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Saturday, May 3, 2014
Like a whiz, Kidd aces first knockout test

By Ohm Youngmisuk

NEW YORK -- Only a few hours before Game 6 tipped off, Jason Kidd talked on and on about how he had to stay the course, not deviate in any way from how he has coached up to this point.

“I’ve always thought a coach who is confident and doesn’t do anything out of the ordinary gives that vibe off to his guys,” Kidd said. “And his guys feel confident and at ease that there is no pressure.”

As it turns out, Kidd was just giving his poker face and trying to throw people off what he had planned.

With the Nets’ season hanging in the balance, Brooklyn’s rookie coach pushed more buttons in a two-day span than he has his entire first year as a head coach. And he made all the right moves as the Nets forced a Game 7 with a 97-83 victory over the Toronto Raptors at Barclays.

Jason Kidd
Jason Kidd made all the right moves in his first knockout game Friday. Next up: his first Game 7.
The two-time Eastern Conference Coach of the Month did one of the things he always did as a player -- he made moves a step or two ahead of time. He began plotting for Game 6 as soon as Game 5 was over in Toronto.

During a conference call with reporters on Thursday, Kidd deviated from his customary line of bland quotes and decided to set a tone for Game 6. He pulled a page out of the Pat Riley playoff coaching handbook and delivered not-so-subtle digs at the officiating to lobby for more favorable calls.

He drew a $25,000 fine, but it was a bargain considering the Raptors were whistled for 25 personal fouls compared to the Nets’ 14 in Friday night's win.

The Nets went to the line five more times than the Raptors, who watched Jonas Valanciunas and Kyle Lowry each pick up his fourth foul before the final stanza began.

Joe Johnson, who took just one foul shot in Game 5, was at the line nine times on Friday.

Kidd's second tactical move was to shake up the starting five on the morning of Game 6. He told Alan Anderson that he was starting and Shaun Livingston would direct the second unit.

Kidd liked what he saw at the end of Game 5 from Anderson, who was on the floor in the fourth quarter when the Nets erased the Raptors' 26-point lead. The former Raptor provided energy, some timely shot-making and strong defense on DeMar DeRozan.

“J [Jason Kidd] wanted to mix it up a little bit,” Kevin Garnett said. “And it was a good call.”

Anderson led the Nets with nine rebounds to go with his nine points, grabbing five of his boards in the first quarter when the Nets jumped on Toronto and forged a 34-19 lead.

The Nets’ coach didn’t stop at just the starting lineup. He tinkered with his rotation. Rookie Mason Plumlee, who averaged 16 minutes in the first five games, was the odd man out as Kidd went with Andray Blatche and played Andrei Kirilenko and Marcus Thornton a bit more.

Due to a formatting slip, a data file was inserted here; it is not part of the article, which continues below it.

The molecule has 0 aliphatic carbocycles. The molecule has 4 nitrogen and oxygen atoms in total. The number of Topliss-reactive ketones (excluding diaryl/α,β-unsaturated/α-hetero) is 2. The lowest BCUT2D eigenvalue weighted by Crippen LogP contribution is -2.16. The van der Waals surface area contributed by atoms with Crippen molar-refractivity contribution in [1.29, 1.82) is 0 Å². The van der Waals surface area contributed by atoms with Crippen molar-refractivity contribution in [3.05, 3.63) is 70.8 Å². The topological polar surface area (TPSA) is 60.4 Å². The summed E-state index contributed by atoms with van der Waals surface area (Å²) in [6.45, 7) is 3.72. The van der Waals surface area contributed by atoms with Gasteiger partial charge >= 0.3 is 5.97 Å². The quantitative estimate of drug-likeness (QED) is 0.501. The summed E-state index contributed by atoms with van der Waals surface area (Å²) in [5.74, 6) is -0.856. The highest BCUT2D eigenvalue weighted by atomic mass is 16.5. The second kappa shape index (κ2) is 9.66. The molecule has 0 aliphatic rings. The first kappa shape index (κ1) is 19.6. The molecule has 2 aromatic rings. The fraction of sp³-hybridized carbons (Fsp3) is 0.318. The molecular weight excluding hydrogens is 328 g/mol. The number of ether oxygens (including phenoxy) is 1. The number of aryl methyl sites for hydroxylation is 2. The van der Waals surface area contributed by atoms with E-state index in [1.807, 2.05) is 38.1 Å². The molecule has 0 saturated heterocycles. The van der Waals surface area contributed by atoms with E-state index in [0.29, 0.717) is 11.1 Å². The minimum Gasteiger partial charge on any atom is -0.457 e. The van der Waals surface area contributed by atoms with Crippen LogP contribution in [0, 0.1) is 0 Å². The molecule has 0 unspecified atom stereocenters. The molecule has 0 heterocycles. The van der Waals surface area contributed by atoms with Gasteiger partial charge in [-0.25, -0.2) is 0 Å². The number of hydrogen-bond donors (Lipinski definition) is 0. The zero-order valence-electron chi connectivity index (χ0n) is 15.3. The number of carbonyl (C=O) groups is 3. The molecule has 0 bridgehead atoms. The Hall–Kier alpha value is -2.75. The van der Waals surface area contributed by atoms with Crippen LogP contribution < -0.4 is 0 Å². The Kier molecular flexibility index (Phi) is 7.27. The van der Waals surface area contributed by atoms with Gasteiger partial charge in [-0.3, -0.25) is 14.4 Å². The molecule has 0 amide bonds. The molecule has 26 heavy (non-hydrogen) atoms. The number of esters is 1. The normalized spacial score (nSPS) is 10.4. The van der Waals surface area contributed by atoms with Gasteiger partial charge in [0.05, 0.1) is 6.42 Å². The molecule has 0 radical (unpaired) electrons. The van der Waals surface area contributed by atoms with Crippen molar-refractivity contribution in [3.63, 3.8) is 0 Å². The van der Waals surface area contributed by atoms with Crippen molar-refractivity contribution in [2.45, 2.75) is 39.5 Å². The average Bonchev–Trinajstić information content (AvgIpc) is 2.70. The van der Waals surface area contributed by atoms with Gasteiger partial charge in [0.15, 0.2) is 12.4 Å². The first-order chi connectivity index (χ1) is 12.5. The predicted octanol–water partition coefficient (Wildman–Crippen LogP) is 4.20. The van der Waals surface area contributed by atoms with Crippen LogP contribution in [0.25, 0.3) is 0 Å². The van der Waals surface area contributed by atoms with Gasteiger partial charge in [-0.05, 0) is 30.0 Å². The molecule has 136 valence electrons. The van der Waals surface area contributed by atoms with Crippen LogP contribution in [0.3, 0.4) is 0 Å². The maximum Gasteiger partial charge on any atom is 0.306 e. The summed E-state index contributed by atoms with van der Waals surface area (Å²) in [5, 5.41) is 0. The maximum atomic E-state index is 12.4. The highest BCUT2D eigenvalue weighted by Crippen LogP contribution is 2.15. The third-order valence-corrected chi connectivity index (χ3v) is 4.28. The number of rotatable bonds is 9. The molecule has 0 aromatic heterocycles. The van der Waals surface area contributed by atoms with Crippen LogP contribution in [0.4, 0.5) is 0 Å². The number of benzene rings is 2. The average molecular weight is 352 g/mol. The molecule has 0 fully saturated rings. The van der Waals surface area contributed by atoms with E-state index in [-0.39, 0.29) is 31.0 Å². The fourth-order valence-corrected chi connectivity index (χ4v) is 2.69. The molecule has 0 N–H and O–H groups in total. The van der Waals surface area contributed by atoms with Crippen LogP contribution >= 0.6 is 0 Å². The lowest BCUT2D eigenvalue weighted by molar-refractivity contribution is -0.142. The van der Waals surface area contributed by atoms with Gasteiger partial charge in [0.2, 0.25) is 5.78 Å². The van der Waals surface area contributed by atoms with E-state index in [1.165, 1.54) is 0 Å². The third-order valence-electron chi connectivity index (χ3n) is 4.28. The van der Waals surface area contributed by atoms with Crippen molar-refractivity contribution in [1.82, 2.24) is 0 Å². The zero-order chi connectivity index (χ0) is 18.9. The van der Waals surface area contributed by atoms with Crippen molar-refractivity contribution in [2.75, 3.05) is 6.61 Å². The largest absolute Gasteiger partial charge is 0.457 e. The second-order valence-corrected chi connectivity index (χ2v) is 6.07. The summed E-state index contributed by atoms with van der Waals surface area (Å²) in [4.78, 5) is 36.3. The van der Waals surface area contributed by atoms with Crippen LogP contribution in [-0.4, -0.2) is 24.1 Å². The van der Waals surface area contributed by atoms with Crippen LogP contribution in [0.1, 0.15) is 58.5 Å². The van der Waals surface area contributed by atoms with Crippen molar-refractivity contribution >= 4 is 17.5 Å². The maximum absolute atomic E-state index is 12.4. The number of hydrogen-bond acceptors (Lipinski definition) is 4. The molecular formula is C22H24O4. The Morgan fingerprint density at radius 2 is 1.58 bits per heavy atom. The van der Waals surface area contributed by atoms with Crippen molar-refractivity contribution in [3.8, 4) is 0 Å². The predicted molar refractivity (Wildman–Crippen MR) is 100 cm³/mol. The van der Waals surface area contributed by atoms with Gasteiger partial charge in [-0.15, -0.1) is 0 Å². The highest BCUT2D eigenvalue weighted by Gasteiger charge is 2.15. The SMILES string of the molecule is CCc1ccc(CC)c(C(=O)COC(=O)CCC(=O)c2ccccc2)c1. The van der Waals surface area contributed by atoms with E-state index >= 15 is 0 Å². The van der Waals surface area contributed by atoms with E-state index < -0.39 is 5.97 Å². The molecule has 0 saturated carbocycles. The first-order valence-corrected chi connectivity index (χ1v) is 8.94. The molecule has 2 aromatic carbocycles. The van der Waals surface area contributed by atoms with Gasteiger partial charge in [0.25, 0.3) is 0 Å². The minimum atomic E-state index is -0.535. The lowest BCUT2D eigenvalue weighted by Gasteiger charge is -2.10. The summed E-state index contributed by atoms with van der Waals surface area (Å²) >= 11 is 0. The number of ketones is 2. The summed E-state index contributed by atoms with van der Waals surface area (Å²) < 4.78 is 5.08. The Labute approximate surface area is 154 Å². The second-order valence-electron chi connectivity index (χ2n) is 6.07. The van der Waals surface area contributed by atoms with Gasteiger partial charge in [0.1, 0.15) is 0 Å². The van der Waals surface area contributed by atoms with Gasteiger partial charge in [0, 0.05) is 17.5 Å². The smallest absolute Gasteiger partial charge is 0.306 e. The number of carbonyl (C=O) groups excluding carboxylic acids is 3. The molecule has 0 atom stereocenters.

Blatche made up for his errant pass at the end of Game 5 with eight points, seven rebounds and two blocks in 21 solid minutes. When Blatche plays aggressively in the paint, the versatile big man adds another dimension for the Nets.

Kidd wanted his team to come out aggressive and it hit 13 of 19 shots in the first quarter. He emphasized his team getting into the paint and the Nets outscored Toronto 48-32 in the restricted area.

Most importantly, Kidd got Aggressive Deron Williams to make a timely appearance as Williams scored 23 points, grabbed five rebounds and dished four assists while overcoming an ankle injury during the game.

And this time in the fourth quarter, Kidd played Garnett and Paul Pierce when Toronto made a late charge. The Raptors sliced a 26-point lead to 84-73 with 7:40 to go. But Garnett provided the Nets with much-needed poise and answered with a layup, a patented KG turnaround jumper and a block.

Williams followed Garnett’s lead and buried a 3-point dagger with 1:13 left that sealed the game and drew a rare emotional response from Kidd on the sideline. Not long ago, with the New Jersey Nets, Kidd used to hit those kind of late shots -- often with an ensuing fist pump -- in big games like this.

“We drew it up in the timeout,” Kidd said. “I guess that’s the satisfaction about coaching: If you draw something up and it works, you celebrate. If it doesn’t, you just act like you didn’t draw it up.”

The Nets didn’t design their topsy-turvy route to the playoffs or map this series the way it has gone. But Kidd showed he could make winning adjustments in his first elimination game as a head coach.

After not playing Garnett a single minute in the fourth quarter of Game 5, Kidd played Garnett 26 minutes -- the most Garnett has played in this series.

Since training camp, Kidd has been watching Garnett’s minutes as if they were on a pre-paid international calling card. The plan has been to keep Garnett fresh for moments like this.

“Fresh is not a word I would use when it comes to me,” Garnett cracked.

As it turns out, Garnett could have said the same thing about his rookie coach, who didn't coach like a rookie on Friday.

After seeing how Kidd led as a player, Mikhail Prokhorov wanted him to coach and win the Game 7 they couldn’t manage last year.

Now that first-round Game 7 is here again for the Brooklyn Nets. And we'll see what Kidd has up his designer sleeves in his biggest game as a head coach.

“It’s a first for everything for me,” he said of coaching in his first Game 7. “First playoff, first Game 1, first Game 2, and we can go on and on.

“First Game 7 is just like Game 1,” Kidd added. “It’s just win a game. And the challenge is to find a way to win on the road, bottom line.”